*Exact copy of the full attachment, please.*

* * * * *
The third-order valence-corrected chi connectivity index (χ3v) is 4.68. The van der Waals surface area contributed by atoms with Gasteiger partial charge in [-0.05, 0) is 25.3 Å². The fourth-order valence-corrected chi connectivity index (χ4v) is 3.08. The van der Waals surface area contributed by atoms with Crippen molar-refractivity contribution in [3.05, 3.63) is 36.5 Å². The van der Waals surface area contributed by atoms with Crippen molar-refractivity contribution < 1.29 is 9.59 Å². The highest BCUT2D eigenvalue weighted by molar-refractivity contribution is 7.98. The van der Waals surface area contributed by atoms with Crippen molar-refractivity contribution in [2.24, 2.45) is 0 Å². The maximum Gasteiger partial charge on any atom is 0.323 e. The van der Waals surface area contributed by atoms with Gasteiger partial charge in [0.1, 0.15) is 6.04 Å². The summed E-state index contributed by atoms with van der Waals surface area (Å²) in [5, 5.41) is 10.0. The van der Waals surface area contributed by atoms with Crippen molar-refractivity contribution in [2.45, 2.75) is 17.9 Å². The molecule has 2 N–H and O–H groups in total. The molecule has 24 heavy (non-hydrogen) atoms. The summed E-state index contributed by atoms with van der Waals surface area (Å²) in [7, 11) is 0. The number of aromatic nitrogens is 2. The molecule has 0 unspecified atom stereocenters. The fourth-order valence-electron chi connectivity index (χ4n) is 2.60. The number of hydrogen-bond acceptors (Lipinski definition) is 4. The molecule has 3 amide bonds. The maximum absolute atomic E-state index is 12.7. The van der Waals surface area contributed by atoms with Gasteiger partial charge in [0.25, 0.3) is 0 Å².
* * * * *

The third-order valence-corrected chi connectivity index (χ3v) is 4.68. The van der Waals surface area contributed by atoms with Gasteiger partial charge in [-0.05, 0) is 25.3 Å². The fourth-order valence-corrected chi connectivity index (χ4v) is 3.08. The van der Waals surface area contributed by atoms with Crippen molar-refractivity contribution in [3.05, 3.63) is 36.5 Å². The van der Waals surface area contributed by atoms with Crippen molar-refractivity contribution < 1.29 is 9.59 Å². The highest BCUT2D eigenvalue weighted by molar-refractivity contribution is 7.98. The van der Waals surface area contributed by atoms with Crippen molar-refractivity contribution in [2.24, 2.45) is 0 Å². The maximum Gasteiger partial charge on any atom is 0.323 e. The van der Waals surface area contributed by atoms with Gasteiger partial charge in [0.1, 0.15) is 6.04 Å². The summed E-state index contributed by atoms with van der Waals surface area (Å²) in [5, 5.41) is 10.0. The van der Waals surface area contributed by atoms with Crippen molar-refractivity contribution in [2.45, 2.75) is 17.9 Å². The molecule has 2 N–H and O–H groups in total. The molecule has 24 heavy (non-hydrogen) atoms. The summed E-state index contributed by atoms with van der Waals surface area (Å²) in [7, 11) is 0. The number of aromatic nitrogens is 2. The molecule has 0 unspecified atom stereocenters. The fourth-order valence-electron chi connectivity index (χ4n) is 2.60. The number of hydrogen-bond acceptors (Lipinski definition) is 4. The molecule has 3 amide bonds. The maximum absolute atomic E-state index is 12.7. The van der Waals surface area contributed by atoms with Gasteiger partial charge in [0.25, 0.3) is 0 Å².